Edit: if you want a preserved example of such a steep and sharp mining railroad, look no further than the V&T especially on the grade and curves out of Gold Hill: https://youtu.be/XMBdgRrtwRY?t=90 

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Posted by SeeYou190 on Monday, October 21, 2019 6:37 AM

mobilman44
Running proto length passenger cars on 18 inch curves is just an excercise in frustration. They look very toylike in their running around those curves. Athearn's old "Blue Box" passenger cars will work beautifully on 18 inch curves and look half way good.

.

I agree with all of these statements 100%.

.

You really can't beat Athearn passenger cars if you want to run passenger equipment on 18" radius curves.

.

-Kevin

.

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Posted by Eilif on Monday, October 21, 2019 7:07 AM

One more related thought for the OP.   Even besides the way they look in the curves, I think that shorter cars just look better even on the straits of a smaller (with 18" curves I assume yours is compact) layout.  Generally everything on a smaller layout is compressed anyway and having cars that are similarly compressed looks good to the eye.   Plus, you can put more cars on your consist without wrapping halfway around the layout.  I feel that long full-length cars on a small layout dominate the scene and not necesarily in a good way.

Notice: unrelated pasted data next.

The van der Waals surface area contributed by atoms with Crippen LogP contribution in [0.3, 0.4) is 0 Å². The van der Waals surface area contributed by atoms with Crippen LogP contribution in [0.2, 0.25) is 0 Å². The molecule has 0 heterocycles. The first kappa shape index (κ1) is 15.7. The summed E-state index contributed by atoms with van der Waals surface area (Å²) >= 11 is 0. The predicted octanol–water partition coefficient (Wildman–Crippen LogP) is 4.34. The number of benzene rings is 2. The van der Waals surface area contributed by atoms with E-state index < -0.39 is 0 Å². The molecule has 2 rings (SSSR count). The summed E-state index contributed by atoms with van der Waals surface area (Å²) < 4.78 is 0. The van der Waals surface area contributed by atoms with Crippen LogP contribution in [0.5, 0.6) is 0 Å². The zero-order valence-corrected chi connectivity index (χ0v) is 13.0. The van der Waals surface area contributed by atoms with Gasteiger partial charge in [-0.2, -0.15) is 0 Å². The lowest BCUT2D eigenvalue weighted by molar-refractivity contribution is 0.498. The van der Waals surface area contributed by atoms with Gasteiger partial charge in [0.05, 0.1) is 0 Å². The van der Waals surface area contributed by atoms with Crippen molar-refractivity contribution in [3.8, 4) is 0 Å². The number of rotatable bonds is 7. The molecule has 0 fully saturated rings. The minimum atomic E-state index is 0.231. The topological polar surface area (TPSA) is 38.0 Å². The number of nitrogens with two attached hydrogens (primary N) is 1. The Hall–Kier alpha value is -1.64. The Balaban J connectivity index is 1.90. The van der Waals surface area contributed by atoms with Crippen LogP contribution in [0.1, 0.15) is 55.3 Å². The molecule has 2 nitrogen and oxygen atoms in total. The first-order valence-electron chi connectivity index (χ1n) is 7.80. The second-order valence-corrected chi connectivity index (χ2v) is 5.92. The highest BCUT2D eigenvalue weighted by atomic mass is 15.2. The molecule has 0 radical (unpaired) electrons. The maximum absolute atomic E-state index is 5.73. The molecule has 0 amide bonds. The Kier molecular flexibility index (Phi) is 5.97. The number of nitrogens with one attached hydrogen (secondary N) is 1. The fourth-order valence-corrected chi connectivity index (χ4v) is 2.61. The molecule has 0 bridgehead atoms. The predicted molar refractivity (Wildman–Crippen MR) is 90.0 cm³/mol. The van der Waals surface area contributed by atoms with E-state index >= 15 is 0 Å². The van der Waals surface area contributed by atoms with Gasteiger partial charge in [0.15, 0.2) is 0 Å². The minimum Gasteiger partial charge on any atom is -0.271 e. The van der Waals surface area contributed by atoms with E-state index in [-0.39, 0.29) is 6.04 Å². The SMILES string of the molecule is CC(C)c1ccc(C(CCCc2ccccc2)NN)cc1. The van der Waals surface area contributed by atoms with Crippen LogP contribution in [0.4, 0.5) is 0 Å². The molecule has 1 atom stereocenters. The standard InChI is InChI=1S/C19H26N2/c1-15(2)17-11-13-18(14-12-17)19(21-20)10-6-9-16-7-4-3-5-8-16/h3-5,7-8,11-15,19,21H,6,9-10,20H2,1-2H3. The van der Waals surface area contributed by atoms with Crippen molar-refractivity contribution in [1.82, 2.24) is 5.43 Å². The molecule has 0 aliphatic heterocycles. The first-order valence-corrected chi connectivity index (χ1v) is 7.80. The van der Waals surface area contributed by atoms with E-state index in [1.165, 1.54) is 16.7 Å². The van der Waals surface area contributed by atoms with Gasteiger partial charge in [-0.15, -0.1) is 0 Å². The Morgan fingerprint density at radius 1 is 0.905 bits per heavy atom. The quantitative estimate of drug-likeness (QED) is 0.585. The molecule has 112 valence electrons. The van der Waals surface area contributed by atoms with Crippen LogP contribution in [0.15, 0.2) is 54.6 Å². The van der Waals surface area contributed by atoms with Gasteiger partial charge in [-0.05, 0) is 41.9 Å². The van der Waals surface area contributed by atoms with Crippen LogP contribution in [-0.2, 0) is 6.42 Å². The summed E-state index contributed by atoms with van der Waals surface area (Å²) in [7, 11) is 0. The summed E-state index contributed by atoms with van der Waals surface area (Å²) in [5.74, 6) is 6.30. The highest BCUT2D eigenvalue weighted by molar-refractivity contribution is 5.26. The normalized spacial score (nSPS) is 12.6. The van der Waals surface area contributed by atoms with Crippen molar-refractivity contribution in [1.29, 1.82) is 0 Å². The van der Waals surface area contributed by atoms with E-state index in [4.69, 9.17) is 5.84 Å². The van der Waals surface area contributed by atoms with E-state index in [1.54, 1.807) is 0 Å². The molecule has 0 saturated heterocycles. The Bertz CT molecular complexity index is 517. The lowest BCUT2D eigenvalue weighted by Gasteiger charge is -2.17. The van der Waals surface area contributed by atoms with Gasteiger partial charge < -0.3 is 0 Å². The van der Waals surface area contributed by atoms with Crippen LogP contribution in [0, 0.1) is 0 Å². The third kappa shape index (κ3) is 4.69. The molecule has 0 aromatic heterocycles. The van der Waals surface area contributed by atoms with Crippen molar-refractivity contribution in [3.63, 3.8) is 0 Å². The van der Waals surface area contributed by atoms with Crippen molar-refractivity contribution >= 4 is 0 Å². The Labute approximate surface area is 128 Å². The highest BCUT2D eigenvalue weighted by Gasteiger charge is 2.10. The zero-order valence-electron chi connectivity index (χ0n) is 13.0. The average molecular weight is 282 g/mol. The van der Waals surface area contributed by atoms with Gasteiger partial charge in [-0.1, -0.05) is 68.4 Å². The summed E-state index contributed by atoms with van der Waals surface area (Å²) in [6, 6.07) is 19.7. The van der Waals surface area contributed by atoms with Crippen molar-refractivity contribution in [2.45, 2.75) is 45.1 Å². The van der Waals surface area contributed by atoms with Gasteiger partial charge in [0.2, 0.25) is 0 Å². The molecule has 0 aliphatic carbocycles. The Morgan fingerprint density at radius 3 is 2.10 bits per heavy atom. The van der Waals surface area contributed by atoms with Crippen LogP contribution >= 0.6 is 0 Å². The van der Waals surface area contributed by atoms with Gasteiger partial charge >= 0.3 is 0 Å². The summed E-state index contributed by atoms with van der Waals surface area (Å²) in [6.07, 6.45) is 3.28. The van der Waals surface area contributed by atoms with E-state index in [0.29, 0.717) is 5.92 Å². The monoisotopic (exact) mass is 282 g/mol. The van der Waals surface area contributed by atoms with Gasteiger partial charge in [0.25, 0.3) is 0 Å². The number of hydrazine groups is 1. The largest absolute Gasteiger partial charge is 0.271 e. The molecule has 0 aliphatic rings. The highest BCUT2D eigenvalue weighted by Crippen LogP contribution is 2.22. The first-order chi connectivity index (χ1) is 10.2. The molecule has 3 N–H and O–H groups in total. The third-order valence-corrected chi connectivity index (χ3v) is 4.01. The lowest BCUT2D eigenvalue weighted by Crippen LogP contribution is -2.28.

I'm building on a 9x5 in the modern era and yet -though there are some exceptions- I'm generally sticking to 50' freight for this reason.

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Posted by riogrande5761 on Monday, October 21, 2019 8:13 AM

If the OP is planning to run Walthers 85' passenger cars that are listed to have minimum radius of 24 inches, some have commented they need considerably broader curves to operate reliably.  If that is the case, the I would think 18 inch curves are out of the question.

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Posted by mobilman44 on Monday, October 21, 2019 8:35 AM

I have two long streamliners (ATSF & IC) using the Walthers passenger cars.  They are beautiful but "RTR" as advertised is not necessarily true.